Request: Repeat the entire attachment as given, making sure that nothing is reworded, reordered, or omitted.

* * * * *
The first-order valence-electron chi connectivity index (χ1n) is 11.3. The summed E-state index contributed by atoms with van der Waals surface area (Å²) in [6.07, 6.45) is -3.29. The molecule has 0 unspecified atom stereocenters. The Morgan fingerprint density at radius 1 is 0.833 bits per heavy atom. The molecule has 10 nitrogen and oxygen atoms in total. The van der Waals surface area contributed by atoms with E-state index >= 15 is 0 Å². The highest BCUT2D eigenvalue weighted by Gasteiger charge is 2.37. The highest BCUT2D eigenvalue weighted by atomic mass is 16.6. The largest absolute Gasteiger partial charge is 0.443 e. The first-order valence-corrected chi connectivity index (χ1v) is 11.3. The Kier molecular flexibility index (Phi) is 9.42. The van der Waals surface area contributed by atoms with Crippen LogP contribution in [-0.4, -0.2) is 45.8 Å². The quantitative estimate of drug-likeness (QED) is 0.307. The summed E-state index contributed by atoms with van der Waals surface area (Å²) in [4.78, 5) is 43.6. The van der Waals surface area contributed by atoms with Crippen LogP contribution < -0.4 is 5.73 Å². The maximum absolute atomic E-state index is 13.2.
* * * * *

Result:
The first-order valence-electron chi connectivity index (χ1n) is 11.3. The summed E-state index contributed by atoms with van der Waals surface area (Å²) in [6.07, 6.45) is -3.29. The molecule has 0 unspecified atom stereocenters. The Morgan fingerprint density at radius 1 is 0.833 bits per heavy atom. The molecule has 10 nitrogen and oxygen atoms in total. The van der Waals surface area contributed by atoms with E-state index >= 15 is 0 Å². The highest BCUT2D eigenvalue weighted by Gasteiger charge is 2.37. The highest BCUT2D eigenvalue weighted by atomic mass is 16.6. The largest absolute Gasteiger partial charge is 0.443 e. The first-order valence-corrected chi connectivity index (χ1v) is 11.3. The Kier molecular flexibility index (Phi) is 9.42. The van der Waals surface area contributed by atoms with Crippen LogP contribution in [-0.4, -0.2) is 45.8 Å². The quantitative estimate of drug-likeness (QED) is 0.307. The summed E-state index contributed by atoms with van der Waals surface area (Å²) in [4.78, 5) is 43.6. The van der Waals surface area contributed by atoms with Crippen LogP contribution < -0.4 is 5.73 Å². The maximum absolute atomic E-state index is 13.2.